For over half a century, the artist's arresting, inventive and immersive performances and videos have conjured strange mythological landscapes that upend a viewer's sense of time. Now, as she reaches the height of her creative powers, the art world is finally catching up with her.
SHE STANDS AT an easel, a small but commanding figure with cropped white hair, and draws an intricate geometric shape. Upstage, footage of snow swirling across the surface of a road plays on a large screen. We are moved through this austere yet sumptuous atmosphere, whorls of white on blacktop. As the video cuts to a still image — a torn piece of an old map on which Iceland appears — Joan Jonas crosses the stage to a work table, looks up at the screen and begins to draw the outline of the country. Suddenly, the photograph changes, then keeps changing: horses, mountainous land, ice floes, a volcano. She keeps looking, keeps drawing. An overhead camera films her interrupted and ongoing lines, white chalk on black paper, and projects them onto the same screen as the photographs. Periodically, she discards the paper and begins again. The mood is at once methodical and urgent. Time is passing. One cannot keep up. The last photograph fades out, and a strong abstract drawing remains on the screen.
In this, her most recent performance piece, " Reanimation ," Jonas's image-making, along with Jason Moran's percussive and melodic live music, produce thrilling effects of simultaneity. "Time is the one thing we can all agree to call supernatural," she says later in the work, quoting the Icelandic novelist Halldor Laxness, whose novel "Under the Glacier" inspired it. It's true that Jonas's art makes us experience time's strangeness; you could say that Jonas creates her own temporality. "Layered" is not the right term, since she is complicating our sense of what comes first, and of what is below or above. Clothed all in white, she uses herself as a screen and as a surface — moving in the projections, or holding a long sheet of white paper against her body. Her gestures — even the way she crumples a large piece of paper over and over — feel both ancient and utterly novel. Her voice is authoritative and offhand, declarative and inquiring, resonant and flat. I could watch her all night.
Since the late 1960s, Jonas has pursued a category-defying, perpetually exploratory practice that melds performance, drawing, film, video, sculpture, installation, sound and literature. Early on, she developed a recursive method, translating performances into films and videos, using these again in performances, continually reimagining her work. The simultaneities, in other words, are not just within each piece, but also across her oeuvre. "Reanimation" hauntingly reincorporates and revivifies footage from her 1974 video " Disturbances ," a gorgeous study of bodies and reflections moving through and on a swimming pool. Mesmerized by the trajectory of wind-blown snow on a street, I can't help thinking of " Merlo ," 1974, in which Jonas stands on a stone balustrade manipulating a long veil whipped by the wind. But seeing "Reanimation" is like being buffeted by the wind oneself, caught up inside a weather system. It's also a reminder of Jonas's persistence of vision in the face of changing fashions. It is intensely moving to see a woman in her late 70s making some of the best work of her career.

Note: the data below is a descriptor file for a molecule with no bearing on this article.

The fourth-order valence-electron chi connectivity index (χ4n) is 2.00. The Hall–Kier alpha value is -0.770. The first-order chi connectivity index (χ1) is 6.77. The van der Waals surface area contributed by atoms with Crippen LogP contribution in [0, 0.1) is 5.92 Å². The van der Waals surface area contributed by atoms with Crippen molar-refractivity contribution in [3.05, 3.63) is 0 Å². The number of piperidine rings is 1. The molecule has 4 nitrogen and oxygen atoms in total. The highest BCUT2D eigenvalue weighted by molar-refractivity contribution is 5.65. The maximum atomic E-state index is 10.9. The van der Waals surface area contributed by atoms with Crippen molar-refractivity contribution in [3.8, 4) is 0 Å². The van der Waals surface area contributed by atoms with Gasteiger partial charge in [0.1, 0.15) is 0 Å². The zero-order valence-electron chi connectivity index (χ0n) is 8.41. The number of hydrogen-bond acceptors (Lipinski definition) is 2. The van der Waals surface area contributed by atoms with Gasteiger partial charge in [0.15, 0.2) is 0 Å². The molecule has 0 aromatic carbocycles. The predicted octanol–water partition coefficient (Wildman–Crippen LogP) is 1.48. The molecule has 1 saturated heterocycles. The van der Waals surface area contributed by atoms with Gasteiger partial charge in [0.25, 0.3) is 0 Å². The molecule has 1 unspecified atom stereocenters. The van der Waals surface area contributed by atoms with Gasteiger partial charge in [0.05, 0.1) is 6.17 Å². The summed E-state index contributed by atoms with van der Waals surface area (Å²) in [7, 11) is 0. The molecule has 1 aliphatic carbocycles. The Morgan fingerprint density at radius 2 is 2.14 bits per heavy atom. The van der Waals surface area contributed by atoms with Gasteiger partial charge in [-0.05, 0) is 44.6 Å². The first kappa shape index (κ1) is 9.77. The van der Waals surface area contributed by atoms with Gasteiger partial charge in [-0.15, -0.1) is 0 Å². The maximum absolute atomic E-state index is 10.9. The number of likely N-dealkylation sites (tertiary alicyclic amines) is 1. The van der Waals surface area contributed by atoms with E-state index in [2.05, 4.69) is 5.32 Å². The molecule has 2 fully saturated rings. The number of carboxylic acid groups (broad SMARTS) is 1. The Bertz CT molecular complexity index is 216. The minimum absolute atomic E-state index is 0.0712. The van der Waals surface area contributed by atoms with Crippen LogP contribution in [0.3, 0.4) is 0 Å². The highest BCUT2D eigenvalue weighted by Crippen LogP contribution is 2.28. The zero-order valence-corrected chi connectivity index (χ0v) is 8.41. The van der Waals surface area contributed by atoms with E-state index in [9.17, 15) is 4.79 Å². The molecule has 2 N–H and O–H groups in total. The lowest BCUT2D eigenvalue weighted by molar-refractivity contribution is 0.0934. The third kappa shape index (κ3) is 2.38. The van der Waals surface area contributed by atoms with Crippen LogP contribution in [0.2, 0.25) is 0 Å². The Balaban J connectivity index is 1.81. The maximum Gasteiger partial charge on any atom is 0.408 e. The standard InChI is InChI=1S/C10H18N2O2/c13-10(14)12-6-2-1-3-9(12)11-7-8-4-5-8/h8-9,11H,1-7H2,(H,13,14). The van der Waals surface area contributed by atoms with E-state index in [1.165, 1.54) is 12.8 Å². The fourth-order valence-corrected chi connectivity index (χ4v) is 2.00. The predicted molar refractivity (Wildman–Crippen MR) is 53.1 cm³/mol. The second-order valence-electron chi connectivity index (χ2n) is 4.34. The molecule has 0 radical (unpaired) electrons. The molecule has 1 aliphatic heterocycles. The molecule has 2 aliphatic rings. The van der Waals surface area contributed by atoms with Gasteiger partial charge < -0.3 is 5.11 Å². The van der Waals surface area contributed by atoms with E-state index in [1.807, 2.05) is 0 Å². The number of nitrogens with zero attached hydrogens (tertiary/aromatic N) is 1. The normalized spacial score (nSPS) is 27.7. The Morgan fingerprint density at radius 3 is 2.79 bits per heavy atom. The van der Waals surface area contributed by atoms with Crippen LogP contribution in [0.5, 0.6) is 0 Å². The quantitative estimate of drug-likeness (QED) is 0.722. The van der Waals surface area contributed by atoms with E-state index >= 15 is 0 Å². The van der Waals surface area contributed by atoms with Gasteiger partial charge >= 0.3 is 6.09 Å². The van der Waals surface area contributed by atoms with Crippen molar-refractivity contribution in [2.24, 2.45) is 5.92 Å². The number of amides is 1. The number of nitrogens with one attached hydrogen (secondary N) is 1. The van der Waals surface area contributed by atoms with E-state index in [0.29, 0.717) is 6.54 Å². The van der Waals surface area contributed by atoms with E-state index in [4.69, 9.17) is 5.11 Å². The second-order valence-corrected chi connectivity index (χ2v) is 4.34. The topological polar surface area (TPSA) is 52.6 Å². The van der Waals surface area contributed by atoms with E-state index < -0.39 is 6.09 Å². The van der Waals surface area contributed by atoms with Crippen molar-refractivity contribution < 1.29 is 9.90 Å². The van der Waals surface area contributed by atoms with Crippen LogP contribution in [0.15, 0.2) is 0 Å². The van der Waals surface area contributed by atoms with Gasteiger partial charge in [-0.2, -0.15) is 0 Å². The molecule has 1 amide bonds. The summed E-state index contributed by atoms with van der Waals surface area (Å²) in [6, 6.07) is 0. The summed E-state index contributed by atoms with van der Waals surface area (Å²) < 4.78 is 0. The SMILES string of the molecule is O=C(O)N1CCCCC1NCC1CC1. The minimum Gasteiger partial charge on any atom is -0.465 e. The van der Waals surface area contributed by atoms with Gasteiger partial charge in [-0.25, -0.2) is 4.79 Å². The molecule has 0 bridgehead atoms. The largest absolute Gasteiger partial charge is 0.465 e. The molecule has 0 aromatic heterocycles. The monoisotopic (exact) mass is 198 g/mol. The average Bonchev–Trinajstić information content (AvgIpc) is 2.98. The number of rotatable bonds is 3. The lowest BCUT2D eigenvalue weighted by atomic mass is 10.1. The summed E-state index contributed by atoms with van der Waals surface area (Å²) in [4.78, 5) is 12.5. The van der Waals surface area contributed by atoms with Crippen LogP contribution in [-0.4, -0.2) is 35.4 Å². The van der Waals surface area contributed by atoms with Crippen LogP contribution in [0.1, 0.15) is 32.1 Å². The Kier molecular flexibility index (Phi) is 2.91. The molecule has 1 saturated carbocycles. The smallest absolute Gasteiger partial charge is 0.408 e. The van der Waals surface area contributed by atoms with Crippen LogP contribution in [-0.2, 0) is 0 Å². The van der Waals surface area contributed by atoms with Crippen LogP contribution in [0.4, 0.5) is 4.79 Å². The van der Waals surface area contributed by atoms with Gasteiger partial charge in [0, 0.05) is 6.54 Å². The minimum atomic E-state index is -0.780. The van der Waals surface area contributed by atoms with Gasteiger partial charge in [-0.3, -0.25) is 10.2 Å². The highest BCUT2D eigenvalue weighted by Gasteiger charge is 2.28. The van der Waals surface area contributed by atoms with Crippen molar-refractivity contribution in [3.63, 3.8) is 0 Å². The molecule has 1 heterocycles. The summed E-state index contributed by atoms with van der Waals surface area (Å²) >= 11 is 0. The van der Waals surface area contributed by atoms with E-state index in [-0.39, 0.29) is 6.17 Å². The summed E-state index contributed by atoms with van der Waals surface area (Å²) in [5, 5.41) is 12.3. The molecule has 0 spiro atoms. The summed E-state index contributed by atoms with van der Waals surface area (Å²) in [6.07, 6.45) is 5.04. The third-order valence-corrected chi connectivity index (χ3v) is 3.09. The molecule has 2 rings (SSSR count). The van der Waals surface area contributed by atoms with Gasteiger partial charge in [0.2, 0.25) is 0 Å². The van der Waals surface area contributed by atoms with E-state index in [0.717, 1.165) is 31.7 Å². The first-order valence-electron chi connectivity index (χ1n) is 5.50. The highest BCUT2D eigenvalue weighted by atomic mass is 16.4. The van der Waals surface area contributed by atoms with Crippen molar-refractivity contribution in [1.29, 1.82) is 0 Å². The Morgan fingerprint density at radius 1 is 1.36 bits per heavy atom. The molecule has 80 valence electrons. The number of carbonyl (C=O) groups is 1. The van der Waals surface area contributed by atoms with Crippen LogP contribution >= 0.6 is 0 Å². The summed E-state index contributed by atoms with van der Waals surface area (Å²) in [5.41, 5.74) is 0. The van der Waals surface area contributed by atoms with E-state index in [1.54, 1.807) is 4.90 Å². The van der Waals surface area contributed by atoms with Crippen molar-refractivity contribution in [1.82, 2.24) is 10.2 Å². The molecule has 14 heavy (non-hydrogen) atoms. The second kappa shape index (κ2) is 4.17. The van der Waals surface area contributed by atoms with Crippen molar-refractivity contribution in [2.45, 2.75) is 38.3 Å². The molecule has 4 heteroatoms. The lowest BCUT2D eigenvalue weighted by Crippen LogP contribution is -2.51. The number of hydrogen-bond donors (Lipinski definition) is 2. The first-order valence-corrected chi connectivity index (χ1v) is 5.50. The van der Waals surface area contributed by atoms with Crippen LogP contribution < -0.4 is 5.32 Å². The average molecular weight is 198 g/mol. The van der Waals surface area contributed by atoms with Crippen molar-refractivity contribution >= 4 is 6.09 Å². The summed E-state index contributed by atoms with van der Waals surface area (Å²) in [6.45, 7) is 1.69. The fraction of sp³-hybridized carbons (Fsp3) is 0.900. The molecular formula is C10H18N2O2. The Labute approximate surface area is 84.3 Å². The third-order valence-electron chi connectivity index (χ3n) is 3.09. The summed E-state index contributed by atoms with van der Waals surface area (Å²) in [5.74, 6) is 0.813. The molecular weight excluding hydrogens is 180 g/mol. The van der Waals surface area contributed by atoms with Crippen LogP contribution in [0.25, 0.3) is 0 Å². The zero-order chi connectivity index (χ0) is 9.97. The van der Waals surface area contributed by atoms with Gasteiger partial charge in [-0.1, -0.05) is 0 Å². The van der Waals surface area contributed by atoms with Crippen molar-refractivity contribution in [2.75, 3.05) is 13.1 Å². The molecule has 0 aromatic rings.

This past winter, in the SoHo loft where Jonas has lived since 1974, there was a palpable feeling of profusion, of everything happening at once. An assistant was editing video footage at Jonas's long dining table, which was covered with computer equipment, papers, books, a scanner and a scale model of a four-room pavilion and rotunda; she was working on her project for the Venice Biennale , where she will represent the United States in May. The work, which is under embargo, derives from "Reanimation." "I'm trying to see it as just another show," she says in her measured way. Last fall, HangarBicocca, a 42,000-square-foot space for contemporary art in Milan, presented " Light Time Tales ," the most comprehensive retrospective of her career. Fittingly, she and the curator had arranged the works not chronologically but all together in the vast space so that, Jonas says, the viewer "kept seeing the whole thing." While preparing that exhibition last summer, she was also working on the performance project "14 Rooms" at Art Basel, training 10 women to perform "Mirror Check" — one of her earliest solo works, in which she used a small mirror to examine her naked body. In the midst of it all, she heard about Venice.
"My friends, when I say that I'm under a lot of stress, say, 'It's always like this, Joan,' " she tells me, sitting at the table. Still, the attention is clearly more intense than anything she has yet experienced. In 2003, when the Queens Museum of Art staged its partial retrospective, the Times critic Roberta Smith noted that its "excellent, long overdue . . . celebration of Ms. Jonas's achievement should be tempered by some humility and embarrassment locally." More than 10 years later, Jonas has still not received a large show at one of New York's major venues. The truly interdisciplinary nature of her work — its refusal to land in one place and its antididactic quality — may help explain why she is in a somewhat odd position: known as a founding figure of performance and video art, but still lacking a wide audience in this country. Jonas creates experiences of collective viewing and interpretation that demand time and attention — at a moment when the art world, after a decade of proliferating art fairs and biennials, has been subject to an acceleration.
But if the idiosyncratic qualities of Jonas's work have made it inscrutable to some, its power is undeniable. In Milan, several people told me that they had been moved to tears at her performance of "Reanimation." Paul Ha, the director of the M.I.T. List Visual Arts Center, and the co-curator of her Biennale installation, believes that the critical attention to her work in Venice and the mass of people who will encounter it there will affect how Jonas's legacy is understood, which to Ha means how art history will be written. For the young performance artist Ryan McNamara — whose live installation "Meem: A Story Ballet About the Internet" involves audience members being wheeled in their chairs between simultaneous dance performances — Jonas is a hero for the way she explores space and time with levity. "It was a revelation that you didn't have to be self-serious to be a performance artist," he says, remembering a work in which she drew around everyday objects on a piece of paper. "Tracing objects really fast. Treating everything as flat. There's a humor to the repetition."